Forum for Science, Industry and Business

Sponsored by:     3M 
Search our Site:

 

APL Backpack-Sized Mini-mapper Captures Intel in Tight Spots

27.03.2013
Engineers at APL have developed a portable mapping system—carried in a backpack—that can be used to automatically create annotated physical maps of locations where GPS is not available, such as in underground areas and on ships.

Produced for the Defense Threat Reduction Agency (DTRA), the Enhanced Mapping and Positioning System (EMAPS) captures a floor-plan-style map of the area traversed, as well as 360-degree photos and sensor readings of that area using a combination of lasers and sensors.

The system improves upon algorithms once developed for robots—which are not practical for all environments—and has a built-in allowance for normal human movement, like walking.

Using light, detection, and ranging (LIDAR) sensors, EMAPS works while operators walk through an area carrying the unit in a backpack. Designed mainly to detect and map environmental threats on ships and in other tough-to-get-to locations, EMAPS' novel algorithms also associate critical environmental data, such as radiation or radio frequency signal levels, with map locations.

The basic EMAPS unit is an approximately six-inch cube that weighs less than four pounds (smaller than a brick), and includes a 270-degree laser scanner that measures the distances to walls and features in the environment. "EMAPS virtually takes pictures with every step," says Jason Stipes, of the Force Projection Department. "Using this technology, we can map almost every nook and cranny of targeted locations, capture that intelligence, and store it. Sensors can also detect threats, such as radiation or chemicals, and include them in our map."

A second laser scanner is available to allow 3-D data collection, while an inertial sensor measures the roll, pitch, and yaw of the system to compensate for steps taken by the user. In addition, a removable camera system can be used to capture omnidirectional images along the walker's path. A GPS receiver can be connected to EMAPS to allow for georegistration of the data, and an onboard computer stores and processes data in real time.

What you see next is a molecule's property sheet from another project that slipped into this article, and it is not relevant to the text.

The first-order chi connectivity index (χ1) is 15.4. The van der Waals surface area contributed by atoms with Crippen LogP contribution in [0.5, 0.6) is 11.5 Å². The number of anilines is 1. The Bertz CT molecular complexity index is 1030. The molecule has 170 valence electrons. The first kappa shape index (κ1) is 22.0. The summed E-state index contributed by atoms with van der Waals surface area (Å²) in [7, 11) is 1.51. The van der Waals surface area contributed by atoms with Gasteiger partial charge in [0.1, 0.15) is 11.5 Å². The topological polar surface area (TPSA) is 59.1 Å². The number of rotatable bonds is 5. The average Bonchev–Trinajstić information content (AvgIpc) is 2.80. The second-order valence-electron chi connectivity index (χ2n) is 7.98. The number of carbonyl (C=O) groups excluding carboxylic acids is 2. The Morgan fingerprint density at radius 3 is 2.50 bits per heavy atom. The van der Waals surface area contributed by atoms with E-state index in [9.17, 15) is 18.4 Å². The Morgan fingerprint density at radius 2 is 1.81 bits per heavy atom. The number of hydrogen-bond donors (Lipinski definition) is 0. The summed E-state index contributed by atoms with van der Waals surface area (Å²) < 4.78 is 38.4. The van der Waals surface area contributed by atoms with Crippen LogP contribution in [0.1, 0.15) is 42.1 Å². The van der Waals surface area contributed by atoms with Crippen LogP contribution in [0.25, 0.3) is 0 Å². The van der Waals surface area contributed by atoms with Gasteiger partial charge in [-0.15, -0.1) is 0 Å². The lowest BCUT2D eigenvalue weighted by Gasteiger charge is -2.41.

Stipes says EMAPS has collected more than 100 hours of mapping data from a wide array of GPS-denied environments, including ships, underground storage facilities, Army training areas, and buildings such as the Smithsonian Natural History Museum. The maps include paths that are several miles long, in environments ranging from office buildings to complex engine rooms of ships at sea.

"The EMAPS software addresses a number of challenges using specially developed algorithms," says Stipes. "Working with DTRA, APL engineers have created software to efficiently map data without boundaries while using a fixed amount of computer memory. And, while previous algorithms fail in open areas and long, smooth hallways, we have been able to design algorithms to map these challenging environments."

Gina Ellrich | EurekAlert!
Further information:
http://www.jhuapl.edu
http://www.jhuapl.edu/newscenter/stories/st130321.asp

More articles from Information Technology:

nachricht UCI electrical engineering team develops 'beyond 5G' wireless transceiver
16.07.2019 | University of California - Irvine

nachricht Artificial neural network resolves puzzles from condensed matter physics: Which is the perfect quantum theory?
12.07.2019 | Technische Universität München

All articles from Information Technology >>>

The most recent press releases about innovation >>>

Die letzten 5 Focus-News des innovations-reports im Überblick:

Im Focus: Megakaryocytes act as „bouncers“ restraining cell migration in the bone marrow